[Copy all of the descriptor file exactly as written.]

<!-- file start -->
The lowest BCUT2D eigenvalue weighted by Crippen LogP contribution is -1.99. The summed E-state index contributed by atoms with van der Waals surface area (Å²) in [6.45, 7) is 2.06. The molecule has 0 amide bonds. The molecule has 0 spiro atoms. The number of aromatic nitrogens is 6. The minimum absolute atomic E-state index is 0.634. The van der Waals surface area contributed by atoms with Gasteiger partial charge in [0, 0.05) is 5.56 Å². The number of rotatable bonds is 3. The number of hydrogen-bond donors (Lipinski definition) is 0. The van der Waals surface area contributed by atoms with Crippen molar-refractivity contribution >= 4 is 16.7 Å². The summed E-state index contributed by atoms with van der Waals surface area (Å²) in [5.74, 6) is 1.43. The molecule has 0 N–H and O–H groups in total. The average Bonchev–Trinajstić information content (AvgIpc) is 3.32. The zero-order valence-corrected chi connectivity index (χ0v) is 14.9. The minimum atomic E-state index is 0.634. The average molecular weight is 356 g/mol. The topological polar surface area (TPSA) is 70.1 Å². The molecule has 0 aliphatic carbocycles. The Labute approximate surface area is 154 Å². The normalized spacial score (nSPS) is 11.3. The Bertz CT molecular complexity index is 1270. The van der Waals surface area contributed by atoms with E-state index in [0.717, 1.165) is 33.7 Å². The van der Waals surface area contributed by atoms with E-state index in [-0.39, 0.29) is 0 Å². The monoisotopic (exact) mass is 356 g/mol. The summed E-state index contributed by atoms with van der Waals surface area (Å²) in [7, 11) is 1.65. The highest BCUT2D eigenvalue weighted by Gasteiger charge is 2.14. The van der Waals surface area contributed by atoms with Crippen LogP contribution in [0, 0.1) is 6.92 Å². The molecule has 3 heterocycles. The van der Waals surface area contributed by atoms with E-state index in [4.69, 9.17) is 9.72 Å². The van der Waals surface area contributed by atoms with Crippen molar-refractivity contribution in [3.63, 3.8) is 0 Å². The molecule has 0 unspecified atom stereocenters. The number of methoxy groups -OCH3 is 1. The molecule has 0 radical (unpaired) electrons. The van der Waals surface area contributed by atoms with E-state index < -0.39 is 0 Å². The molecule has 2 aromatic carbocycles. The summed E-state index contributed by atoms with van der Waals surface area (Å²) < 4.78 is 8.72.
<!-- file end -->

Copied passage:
The lowest BCUT2D eigenvalue weighted by Crippen LogP contribution is -1.99. The summed E-state index contributed by atoms with van der Waals surface area (Å²) in [6.45, 7) is 2.06. The molecule has 0 amide bonds. The molecule has 0 spiro atoms. The number of aromatic nitrogens is 6. The minimum absolute atomic E-state index is 0.634. The van der Waals surface area contributed by atoms with Gasteiger partial charge in [0, 0.05) is 5.56 Å². The number of rotatable bonds is 3. The number of hydrogen-bond donors (Lipinski definition) is 0. The van der Waals surface area contributed by atoms with Crippen molar-refractivity contribution >= 4 is 16.7 Å². The summed E-state index contributed by atoms with van der Waals surface area (Å²) in [5.74, 6) is 1.43. The molecule has 0 N–H and O–H groups in total. The average Bonchev–Trinajstić information content (AvgIpc) is 3.32. The zero-order valence-corrected chi connectivity index (χ0v) is 14.9. The minimum atomic E-state index is 0.634. The average molecular weight is 356 g/mol. The topological polar surface area (TPSA) is 70.1 Å². The molecule has 0 aliphatic carbocycles. The Labute approximate surface area is 154 Å². The normalized spacial score (nSPS) is 11.3. The Bertz CT molecular complexity index is 1270. The van der Waals surface area contributed by atoms with E-state index in [0.717, 1.165) is 33.7 Å². The van der Waals surface area contributed by atoms with E-state index in [-0.39, 0.29) is 0 Å². The monoisotopic (exact) mass is 356 g/mol. The summed E-state index contributed by atoms with van der Waals surface area (Å²) in [7, 11) is 1.65. The highest BCUT2D eigenvalue weighted by Gasteiger charge is 2.14. The van der Waals surface area contributed by atoms with Crippen LogP contribution in [0, 0.1) is 6.92 Å². The molecule has 3 heterocycles. The van der Waals surface area contributed by atoms with E-state index in [4.69, 9.17) is 9.72 Å². The van der Waals surface area contributed by atoms with Crippen molar-refractivity contribution in [3.63, 3.8) is 0 Å². The molecule has 0 unspecified atom stereocenters. The number of methoxy groups -OCH3 is 1. The molecule has 0 radical (unpaired) electrons. The van der Waals surface area contributed by atoms with E-state index < -0.39 is 0 Å². The molecule has 2 aromatic carbocycles. The summed E-state index contributed by atoms with van der Waals surface area (Å²) < 4.78 is 8.72.